Collaborative Circle Blog

Preparing for Instruction in Small-group Reading Sets 13-15 in Grades 3-6

By Gina Fugnitto | Categories: Implementation

Congratulations! You have completed the early weeks of instruction. You and your students have established a classroom community where students feel safe and connected, and your students are learning what it means to be vibrant members of a literacy community.

During reading instruction, students have been:

  • Making text-to-self connections
  • Exploring illustrations to make inferences
  • Comparing two stories
  • Learning how to use a reading log
  • Using “Turn to Your Partner”
  • Using “Turn and Look at the Speaker”
  • Practicing listening to one another

You have also established the routines and procedures for IDR, used Conference Note 1 to get to know your students as readers, and started to more formally engage in IDR Conferences using the Resource Sheet for IDR Conferences. To learn more, we recommend reading through the IDR section of Making Meaning Units 1, 2, and 3.

Considerations for Small-group Instruction

The Collaborative Classroom programs provide students with a variety of ways to engage in targeted, differentiated reading instruction. Let’s consider those ways:

In Sets 1–5, students quickly and efficiently learn the foundational skills in the context of reading to understand what they read. By the end of Set 5, students will have mastered single-syllable phonics, acquired many high-frequency words, and been introduced to polysyllabic decoding. They will also have had many experiences using reading strategies informally to understand text.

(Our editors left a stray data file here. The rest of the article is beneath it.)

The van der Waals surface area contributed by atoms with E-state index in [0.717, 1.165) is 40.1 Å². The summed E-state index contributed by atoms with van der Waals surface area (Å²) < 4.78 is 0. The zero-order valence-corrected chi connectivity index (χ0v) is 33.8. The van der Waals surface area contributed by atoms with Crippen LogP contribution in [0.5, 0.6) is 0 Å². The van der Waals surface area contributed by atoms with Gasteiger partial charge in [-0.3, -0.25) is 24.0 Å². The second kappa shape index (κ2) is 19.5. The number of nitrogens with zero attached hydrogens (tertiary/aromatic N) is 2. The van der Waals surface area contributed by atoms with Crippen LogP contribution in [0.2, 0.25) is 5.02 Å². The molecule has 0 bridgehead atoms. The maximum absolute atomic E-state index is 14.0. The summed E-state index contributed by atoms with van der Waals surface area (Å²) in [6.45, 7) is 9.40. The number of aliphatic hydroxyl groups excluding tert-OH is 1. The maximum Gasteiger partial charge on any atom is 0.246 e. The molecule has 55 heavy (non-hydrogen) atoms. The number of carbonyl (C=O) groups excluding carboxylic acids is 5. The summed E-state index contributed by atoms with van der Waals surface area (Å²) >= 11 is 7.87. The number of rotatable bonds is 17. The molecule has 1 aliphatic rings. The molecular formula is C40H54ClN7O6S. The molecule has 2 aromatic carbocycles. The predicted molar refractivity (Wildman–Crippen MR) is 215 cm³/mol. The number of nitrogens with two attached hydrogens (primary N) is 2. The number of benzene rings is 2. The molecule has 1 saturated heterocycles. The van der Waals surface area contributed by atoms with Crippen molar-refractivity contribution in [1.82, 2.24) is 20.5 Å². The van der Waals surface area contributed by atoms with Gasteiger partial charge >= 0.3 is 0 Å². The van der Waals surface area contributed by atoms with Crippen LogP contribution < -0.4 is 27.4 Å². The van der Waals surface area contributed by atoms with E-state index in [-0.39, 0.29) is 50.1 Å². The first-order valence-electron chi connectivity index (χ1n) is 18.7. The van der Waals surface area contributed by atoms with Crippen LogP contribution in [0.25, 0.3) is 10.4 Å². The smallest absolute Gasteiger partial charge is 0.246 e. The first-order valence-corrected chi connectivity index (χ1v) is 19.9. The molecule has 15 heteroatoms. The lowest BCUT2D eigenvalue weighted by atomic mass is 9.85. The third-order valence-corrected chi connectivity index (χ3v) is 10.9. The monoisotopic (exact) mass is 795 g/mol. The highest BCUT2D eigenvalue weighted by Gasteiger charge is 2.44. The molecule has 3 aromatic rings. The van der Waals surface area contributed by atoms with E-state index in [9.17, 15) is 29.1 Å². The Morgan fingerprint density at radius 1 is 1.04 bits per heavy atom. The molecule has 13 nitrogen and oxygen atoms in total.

If your grade 3–6 students are in need of the type of instruction offered in Sets 1–5, they require a targeted foundational skills intervention. At the Collaborative Classroom, that intervention is the SIPPS program.

In Sets 7–12, students receive explicit strategy instruction with the goal of applying all they are learning to their independent reading. The strategy instruction and texts become more complex across sets as the students practice, apply, and expand on their strategy use.

If your grade 3–6 students are reading at Guided Reading levels J–M, we recommend using Sets 7–12 as a differentiated Tier 1 small-group instruction in conjunction with the Making Meaning whole-class lessons and IDR. For further guidance on how to group for instruction in Sets 7-12, read the blog post, “Preparing for Being a Reader Small-group Reading Instruction.”

If your grade 3–6 students have a solid foundation in decoding and comprehension and are ready to transition to more independent book clubs, consider using Sets 13–15 in conjunction with Making Meaning whole-class lessons and IDR.

To learn more about these recommendations, read the Grade 3 and Grades 4–6 considerations in the RTI/MTSS Guidance 2019 document.

Understanding Small-group Reading Sets 13–15

Sets 13–15 are specifically designed for developing readers in grades 3–6 who read fluently and accurately, but will benefit from working with a small group of similar readers to strengthen comprehension and develop group discussion skills and independent thinking strategies. Each set is intended to move students toward independence—from teacher-facilitated book discussions to student-led fiction and nonfiction book clubs.

Sets 13–15 support students to strengthen comprehension and develop group discussion skills as they generate independent thinking, support opinions with examples, make connections across texts, read independently, and record their thinking in journals to bring to group discussions.

Preparing for Grouping and Instruction